3. I rescue dogs of my breed. Having said that, I dont take every one that comes to my attention. I am selective about which dogs come into my care. I find it upsetting that I HAVE to turn some away but I MUST be practical about it and not let my heart rule my head. Unfortunately there are some that do not fall within the category of "suitable" and so I will not assist in their rehoming. That is left up to the owners or the organisation that has the dog in their possession. I have one dog here at the moment that was surrendered to me by the owners because he digs HUGE holes in their lawn and garden. He is a very sweet dog and gets along with anyone he has met, both 4 legged and two. He has been here for over 3 months while I assess him and then teach him to accept being crated at night, because that is mainly when he digs or gets into other mischief. I have had to microchip him, have him vaccinated, wormed and flea treated and treat his ear infection. I am the one that is paying for all of his medical costs and his upkeep, not his ex-owners, who said that they would contribute to his upkeep while he was here...... yeah, sure...... not a word from them since I picked him up. I am left to pay his upkeep and to rehome him, and of course if he doesnt work out in that home I will also be expected to take him back and find somewhere else for him. I did not breed this dog but I have become 100% responsible for him. Is this fair ???? I dont think so, but I have decided to do this and when I agreed to take him onto rescue I knew that this would probably be the very familiar pattern of promises from surrendeering owners who quickly disappear after their "problem" has been taken away. In the same time frame I have also been asked to take on several other dogs (neither of which I bred) but I declined on the grounds that both of these dogs have shown signs of aggression. One has already bitten a child and the other has attacked but not made physical contact. Both of these dogs have major resource guarding issues. The dog that has bitten a child was not originally from this state but was placed in the home by an eastern states rescue group who were aware of this dog's resource guarding issues when they placed it. Now that its behaviour has escalated to the point that it has bitten, they are very reluctant to take the dog back and do what needs to be done !! I was then contacted because I run rescue for my breed in this state. I refused to accept the dog and voiced the opinion that I believed that this dog was not safe and should be returned to the original rescue group that placed the dog in the first instance. Another local rescue group has taken the dog and is apparently looking for a home for him. He has been advertised on their facebook page as a "sweet boy" !!! My prediction is that he WILL bite again and his behaviour will escalate further. I am firmly of the belief that this dog should NOT be rehomed but it seems that in spite of it having bitten and also showing other aggressive behaviours, there are some who believe that it should be rehomed yet again. For some reason these rescue groups now feel that I am not truly committed to rescue because of my refusal to "help" this dog !!! There are some that simply are NOT suitable to be rehomed and I fail to see why I should be responsible for them, simply because I happen to be someone directly involved in the breed ! I will help a dog if it is temperamentally safe. I will pay for its medical needs and will rehabilitate it IF the dog is one that does not pose a risk to the safety of the community. I will not be made to feel that I am responsible for the care and up keep of every single dog of my breed. If I run breed rescue in this state I should be able to run it in a fashion that means I can devote the time and care to those dogs which are suitable. I should not have to run this group as others external to it want it to be run ! My time, resources and funds are limited and as such can only help a certain number. Taking on and placing a dog of dubious or known bad temperament is irresponsible and unfair on all concerned, the dog included, yet there are those who feel that I SHOULD do this. Edit for S & G.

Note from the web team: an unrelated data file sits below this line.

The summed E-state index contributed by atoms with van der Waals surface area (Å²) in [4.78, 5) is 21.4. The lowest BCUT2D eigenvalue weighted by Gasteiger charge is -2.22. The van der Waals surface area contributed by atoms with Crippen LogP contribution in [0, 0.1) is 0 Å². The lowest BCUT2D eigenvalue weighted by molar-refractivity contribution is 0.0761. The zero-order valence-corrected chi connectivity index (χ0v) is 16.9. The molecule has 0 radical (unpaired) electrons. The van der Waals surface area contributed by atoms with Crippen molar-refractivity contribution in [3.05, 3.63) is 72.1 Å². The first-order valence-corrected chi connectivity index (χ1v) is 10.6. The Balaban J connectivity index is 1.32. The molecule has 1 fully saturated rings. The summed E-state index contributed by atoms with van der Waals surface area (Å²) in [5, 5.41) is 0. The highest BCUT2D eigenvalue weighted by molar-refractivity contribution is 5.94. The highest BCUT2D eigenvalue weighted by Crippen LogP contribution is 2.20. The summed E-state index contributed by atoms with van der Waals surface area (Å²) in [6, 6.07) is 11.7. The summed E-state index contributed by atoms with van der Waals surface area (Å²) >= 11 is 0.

4. My dogs get three puppy vaccinations using C3, then one C3 12 months after the last puppy vaccination. After that, they are only revaccinated if their titre test result indicates that their immunity levels have fallen below, or close to below, protective minimum. I do not see the virtue or benefit in vaccinating for canine cough. In almost all cases it is a mild, self limiting illness that generally leaves no lasting effects. The issues surrounding yearly vaccinations for anything are, in my opinion, too risky to warrant vaccinating for an illness such as canine cough. It's akin to vaccinating yearly for the common cold in humans.